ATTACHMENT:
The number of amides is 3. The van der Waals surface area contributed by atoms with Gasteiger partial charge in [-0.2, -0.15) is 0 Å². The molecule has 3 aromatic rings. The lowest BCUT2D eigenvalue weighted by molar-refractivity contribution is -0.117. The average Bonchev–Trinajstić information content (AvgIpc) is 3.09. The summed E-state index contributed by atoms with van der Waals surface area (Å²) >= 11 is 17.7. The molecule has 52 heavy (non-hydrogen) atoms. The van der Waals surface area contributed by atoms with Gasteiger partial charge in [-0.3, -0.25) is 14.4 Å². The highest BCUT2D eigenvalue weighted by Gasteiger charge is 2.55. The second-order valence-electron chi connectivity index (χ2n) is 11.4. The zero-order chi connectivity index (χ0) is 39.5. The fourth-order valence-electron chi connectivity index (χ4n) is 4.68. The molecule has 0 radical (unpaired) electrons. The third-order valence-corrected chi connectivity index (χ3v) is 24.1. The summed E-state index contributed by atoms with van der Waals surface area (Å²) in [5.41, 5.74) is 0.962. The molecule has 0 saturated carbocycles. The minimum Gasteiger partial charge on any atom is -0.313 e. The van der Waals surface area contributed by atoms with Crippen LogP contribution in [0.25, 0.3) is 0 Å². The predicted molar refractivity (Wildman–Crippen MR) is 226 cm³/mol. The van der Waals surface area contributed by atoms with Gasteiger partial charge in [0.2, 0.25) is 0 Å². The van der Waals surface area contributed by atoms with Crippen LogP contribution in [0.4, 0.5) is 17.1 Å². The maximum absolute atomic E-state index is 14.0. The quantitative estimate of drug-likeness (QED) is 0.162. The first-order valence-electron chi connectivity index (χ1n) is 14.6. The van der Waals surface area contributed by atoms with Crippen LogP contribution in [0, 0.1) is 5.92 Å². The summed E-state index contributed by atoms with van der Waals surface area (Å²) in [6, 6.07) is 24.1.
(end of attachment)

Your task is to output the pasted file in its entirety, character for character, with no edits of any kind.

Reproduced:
The number of amides is 3. The van der Waals surface area contributed by atoms with Gasteiger partial charge in [-0.2, -0.15) is 0 Å². The molecule has 3 aromatic rings. The lowest BCUT2D eigenvalue weighted by molar-refractivity contribution is -0.117. The average Bonchev–Trinajstić information content (AvgIpc) is 3.09. The summed E-state index contributed by atoms with van der Waals surface area (Å²) >= 11 is 17.7. The molecule has 52 heavy (non-hydrogen) atoms. The van der Waals surface area contributed by atoms with Gasteiger partial charge in [-0.3, -0.25) is 14.4 Å². The highest BCUT2D eigenvalue weighted by Gasteiger charge is 2.55. The second-order valence-electron chi connectivity index (χ2n) is 11.4. The zero-order chi connectivity index (χ0) is 39.5. The fourth-order valence-electron chi connectivity index (χ4n) is 4.68. The molecule has 0 radical (unpaired) electrons. The third-order valence-corrected chi connectivity index (χ3v) is 24.1. The summed E-state index contributed by atoms with van der Waals surface area (Å²) in [5.41, 5.74) is 0.962. The molecule has 0 saturated carbocycles. The minimum Gasteiger partial charge on any atom is -0.313 e. The van der Waals surface area contributed by atoms with Crippen LogP contribution in [0.25, 0.3) is 0 Å². The predicted molar refractivity (Wildman–Crippen MR) is 226 cm³/mol. The van der Waals surface area contributed by atoms with Gasteiger partial charge in [0.2, 0.25) is 0 Å². The van der Waals surface area contributed by atoms with Crippen LogP contribution in [0.4, 0.5) is 17.1 Å². The maximum absolute atomic E-state index is 14.0. The quantitative estimate of drug-likeness (QED) is 0.162. The first-order valence-electron chi connectivity index (χ1n) is 14.6. The van der Waals surface area contributed by atoms with Crippen LogP contribution in [0, 0.1) is 5.92 Å². The summed E-state index contributed by atoms with van der Waals surface area (Å²) in [6, 6.07) is 24.1.